I ran across an auction for this hilarious and amazing looking, very early all original material comic book from 1933 on Ebay today… more images can be seen there.
Here’s what comics historian Robert Beerbohm says about this book (in an excerpt from his upcoming book Comics Archeology 101 called ORIGIN OF THE MODERN COMIC BOOK 1 1919-1933) here:
With the 1933 newsstand appearance of Humor’s Detective Dan, Adventures of Detective Ace King, Bob Scully, Two Fisted Hick Detective, and possibly the still unrediscovered but definitely advertised Happy Mulligan, these little understood original-material comic books were the direct inspiration for Jerry Siegel and Joe Shuster to transform their fanzineâ€™s evil character The Superman from Science Fiction #3 (January 1933) into a comic strip that would stand as a watershed heroic mark in American pop culture. The stage was set for a new frontier.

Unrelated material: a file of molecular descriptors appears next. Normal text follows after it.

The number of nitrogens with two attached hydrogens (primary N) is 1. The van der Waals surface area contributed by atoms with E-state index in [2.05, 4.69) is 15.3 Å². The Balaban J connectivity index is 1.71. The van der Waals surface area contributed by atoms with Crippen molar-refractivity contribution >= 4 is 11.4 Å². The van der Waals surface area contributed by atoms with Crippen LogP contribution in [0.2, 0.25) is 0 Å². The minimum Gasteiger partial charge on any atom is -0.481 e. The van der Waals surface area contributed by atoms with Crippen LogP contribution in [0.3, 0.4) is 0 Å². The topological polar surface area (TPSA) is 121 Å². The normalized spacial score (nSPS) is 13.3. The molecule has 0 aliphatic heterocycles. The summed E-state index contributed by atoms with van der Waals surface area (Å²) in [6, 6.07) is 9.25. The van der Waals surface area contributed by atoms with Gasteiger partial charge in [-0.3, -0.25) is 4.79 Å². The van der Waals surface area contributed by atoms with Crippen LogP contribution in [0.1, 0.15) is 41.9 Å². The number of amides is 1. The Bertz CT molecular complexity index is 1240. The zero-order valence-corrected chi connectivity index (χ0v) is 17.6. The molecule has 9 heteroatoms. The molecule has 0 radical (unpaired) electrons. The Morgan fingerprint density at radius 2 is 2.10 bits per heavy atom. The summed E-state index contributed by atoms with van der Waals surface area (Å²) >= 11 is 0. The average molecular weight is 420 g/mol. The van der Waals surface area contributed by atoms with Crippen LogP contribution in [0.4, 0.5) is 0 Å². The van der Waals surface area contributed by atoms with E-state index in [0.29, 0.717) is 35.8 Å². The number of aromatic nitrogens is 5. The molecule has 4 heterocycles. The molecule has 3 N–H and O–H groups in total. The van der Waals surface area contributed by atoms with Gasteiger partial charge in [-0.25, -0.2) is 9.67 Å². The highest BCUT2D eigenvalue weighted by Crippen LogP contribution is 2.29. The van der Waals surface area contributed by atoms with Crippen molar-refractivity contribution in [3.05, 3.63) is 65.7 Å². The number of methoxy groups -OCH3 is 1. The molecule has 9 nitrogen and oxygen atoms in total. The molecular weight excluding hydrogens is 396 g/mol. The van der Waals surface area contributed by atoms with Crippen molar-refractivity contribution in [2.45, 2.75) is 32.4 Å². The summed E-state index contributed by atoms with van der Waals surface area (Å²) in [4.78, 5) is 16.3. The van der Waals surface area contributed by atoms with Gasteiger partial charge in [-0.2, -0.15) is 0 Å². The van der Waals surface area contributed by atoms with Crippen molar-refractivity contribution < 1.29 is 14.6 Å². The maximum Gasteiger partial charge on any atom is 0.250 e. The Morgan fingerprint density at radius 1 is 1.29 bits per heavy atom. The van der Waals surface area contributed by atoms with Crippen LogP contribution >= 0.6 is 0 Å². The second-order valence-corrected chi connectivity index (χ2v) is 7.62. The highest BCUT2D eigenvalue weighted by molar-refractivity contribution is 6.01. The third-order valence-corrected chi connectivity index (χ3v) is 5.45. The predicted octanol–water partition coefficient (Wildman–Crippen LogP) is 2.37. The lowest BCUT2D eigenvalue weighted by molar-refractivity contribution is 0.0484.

Hey cool. I like the limited use of two colors.
I really dig the spot color too. I’m glad spot color has been making a comeback in recent years… it is fun to use a limited palette, and I really dig an example like this where they actually have two colors of the line work, not just for fills. The reasons for folks doing this now are purely aesthetic, whereas they used to be primarily economic. Spot color was a lot cheaper than four color (technically quite a bit easier to pull off as well, I imagine). Seth and Debbie Dreschler have both done wonderful work using spot color in recent years. Thanks much for commenting, Brian!